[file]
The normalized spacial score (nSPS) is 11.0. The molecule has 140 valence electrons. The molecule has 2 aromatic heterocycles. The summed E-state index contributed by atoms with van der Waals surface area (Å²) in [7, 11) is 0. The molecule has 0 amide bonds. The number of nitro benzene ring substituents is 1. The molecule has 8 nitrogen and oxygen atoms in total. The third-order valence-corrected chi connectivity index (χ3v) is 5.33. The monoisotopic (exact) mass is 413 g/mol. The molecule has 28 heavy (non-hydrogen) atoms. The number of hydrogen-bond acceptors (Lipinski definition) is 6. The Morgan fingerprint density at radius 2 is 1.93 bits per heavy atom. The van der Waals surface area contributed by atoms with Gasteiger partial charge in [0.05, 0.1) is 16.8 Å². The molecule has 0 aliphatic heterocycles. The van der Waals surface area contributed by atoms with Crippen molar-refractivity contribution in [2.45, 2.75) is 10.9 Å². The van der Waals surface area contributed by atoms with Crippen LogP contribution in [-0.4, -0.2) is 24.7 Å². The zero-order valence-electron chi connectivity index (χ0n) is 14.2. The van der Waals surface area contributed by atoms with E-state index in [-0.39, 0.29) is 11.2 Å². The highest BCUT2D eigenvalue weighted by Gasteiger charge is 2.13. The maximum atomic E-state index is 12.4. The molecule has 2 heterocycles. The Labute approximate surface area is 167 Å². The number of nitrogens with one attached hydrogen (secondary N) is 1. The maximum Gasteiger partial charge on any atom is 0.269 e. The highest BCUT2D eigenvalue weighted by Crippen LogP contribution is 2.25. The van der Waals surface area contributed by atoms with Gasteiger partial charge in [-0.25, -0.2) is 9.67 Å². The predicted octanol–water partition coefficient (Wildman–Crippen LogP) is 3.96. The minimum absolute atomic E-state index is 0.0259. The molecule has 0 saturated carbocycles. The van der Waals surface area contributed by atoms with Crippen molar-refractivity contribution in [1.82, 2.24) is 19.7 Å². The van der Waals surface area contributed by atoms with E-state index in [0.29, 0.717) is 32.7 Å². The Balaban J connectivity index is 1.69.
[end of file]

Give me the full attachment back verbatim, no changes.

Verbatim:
The normalized spacial score (nSPS) is 11.0. The molecule has 140 valence electrons. The molecule has 2 aromatic heterocycles. The summed E-state index contributed by atoms with van der Waals surface area (Å²) in [7, 11) is 0. The molecule has 0 amide bonds. The number of nitro benzene ring substituents is 1. The molecule has 8 nitrogen and oxygen atoms in total. The third-order valence-corrected chi connectivity index (χ3v) is 5.33. The monoisotopic (exact) mass is 413 g/mol. The molecule has 28 heavy (non-hydrogen) atoms. The number of hydrogen-bond acceptors (Lipinski definition) is 6. The Morgan fingerprint density at radius 2 is 1.93 bits per heavy atom. The van der Waals surface area contributed by atoms with Gasteiger partial charge in [0.05, 0.1) is 16.8 Å². The molecule has 0 aliphatic heterocycles. The van der Waals surface area contributed by atoms with Crippen molar-refractivity contribution in [2.45, 2.75) is 10.9 Å². The van der Waals surface area contributed by atoms with Crippen LogP contribution in [-0.4, -0.2) is 24.7 Å². The zero-order valence-electron chi connectivity index (χ0n) is 14.2. The van der Waals surface area contributed by atoms with E-state index in [-0.39, 0.29) is 11.2 Å². The highest BCUT2D eigenvalue weighted by Gasteiger charge is 2.13. The maximum atomic E-state index is 12.4. The molecule has 2 heterocycles. The Labute approximate surface area is 167 Å². The number of nitrogens with one attached hydrogen (secondary N) is 1. The maximum Gasteiger partial charge on any atom is 0.269 e. The highest BCUT2D eigenvalue weighted by Crippen LogP contribution is 2.25. The van der Waals surface area contributed by atoms with Gasteiger partial charge in [-0.25, -0.2) is 9.67 Å². The predicted octanol–water partition coefficient (Wildman–Crippen LogP) is 3.96. The minimum absolute atomic E-state index is 0.0259. The molecule has 0 saturated carbocycles. The van der Waals surface area contributed by atoms with Crippen molar-refractivity contribution in [1.82, 2.24) is 19.7 Å². The van der Waals surface area contributed by atoms with E-state index in [0.29, 0.717) is 32.7 Å². The Balaban J connectivity index is 1.69.